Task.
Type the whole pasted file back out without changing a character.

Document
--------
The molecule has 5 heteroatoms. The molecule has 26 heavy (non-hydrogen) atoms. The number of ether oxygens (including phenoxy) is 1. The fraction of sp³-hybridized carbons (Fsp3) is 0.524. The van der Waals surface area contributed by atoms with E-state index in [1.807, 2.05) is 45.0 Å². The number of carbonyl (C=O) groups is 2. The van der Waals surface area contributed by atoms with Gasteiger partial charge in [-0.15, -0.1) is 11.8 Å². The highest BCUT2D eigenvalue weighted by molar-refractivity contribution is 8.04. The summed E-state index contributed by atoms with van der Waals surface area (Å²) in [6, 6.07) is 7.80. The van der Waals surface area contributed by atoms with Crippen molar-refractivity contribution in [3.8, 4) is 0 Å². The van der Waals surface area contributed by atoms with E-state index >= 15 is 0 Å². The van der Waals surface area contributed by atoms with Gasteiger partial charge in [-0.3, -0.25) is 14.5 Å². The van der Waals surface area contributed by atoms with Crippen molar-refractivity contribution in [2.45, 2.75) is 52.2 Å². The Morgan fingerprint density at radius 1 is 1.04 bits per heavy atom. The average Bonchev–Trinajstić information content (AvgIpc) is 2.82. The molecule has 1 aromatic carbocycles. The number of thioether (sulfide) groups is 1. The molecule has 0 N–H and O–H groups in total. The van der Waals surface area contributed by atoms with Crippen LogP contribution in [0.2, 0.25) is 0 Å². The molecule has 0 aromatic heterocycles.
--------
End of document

The molecule has 5 heteroatoms. The molecule has 26 heavy (non-hydrogen) atoms. The number of ether oxygens (including phenoxy) is 1. The fraction of sp³-hybridized carbons (Fsp3) is 0.524. The van der Waals surface area contributed by atoms with E-state index in [1.807, 2.05) is 45.0 Å². The number of carbonyl (C=O) groups is 2. The van der Waals surface area contributed by atoms with Gasteiger partial charge in [-0.15, -0.1) is 11.8 Å². The highest BCUT2D eigenvalue weighted by molar-refractivity contribution is 8.04. The summed E-state index contributed by atoms with van der Waals surface area (Å²) in [6, 6.07) is 7.80. The van der Waals surface area contributed by atoms with Crippen molar-refractivity contribution in [3.8, 4) is 0 Å². The van der Waals surface area contributed by atoms with E-state index >= 15 is 0 Å². The van der Waals surface area contributed by atoms with Gasteiger partial charge in [-0.3, -0.25) is 14.5 Å². The van der Waals surface area contributed by atoms with Crippen molar-refractivity contribution in [2.45, 2.75) is 52.2 Å². The Morgan fingerprint density at radius 1 is 1.04 bits per heavy atom. The average Bonchev–Trinajstić information content (AvgIpc) is 2.82. The molecule has 1 aromatic carbocycles. The number of thioether (sulfide) groups is 1. The molecule has 0 N–H and O–H groups in total. The van der Waals surface area contributed by atoms with Crippen LogP contribution in [0.2, 0.25) is 0 Å². The molecule has 0 aromatic heterocycles.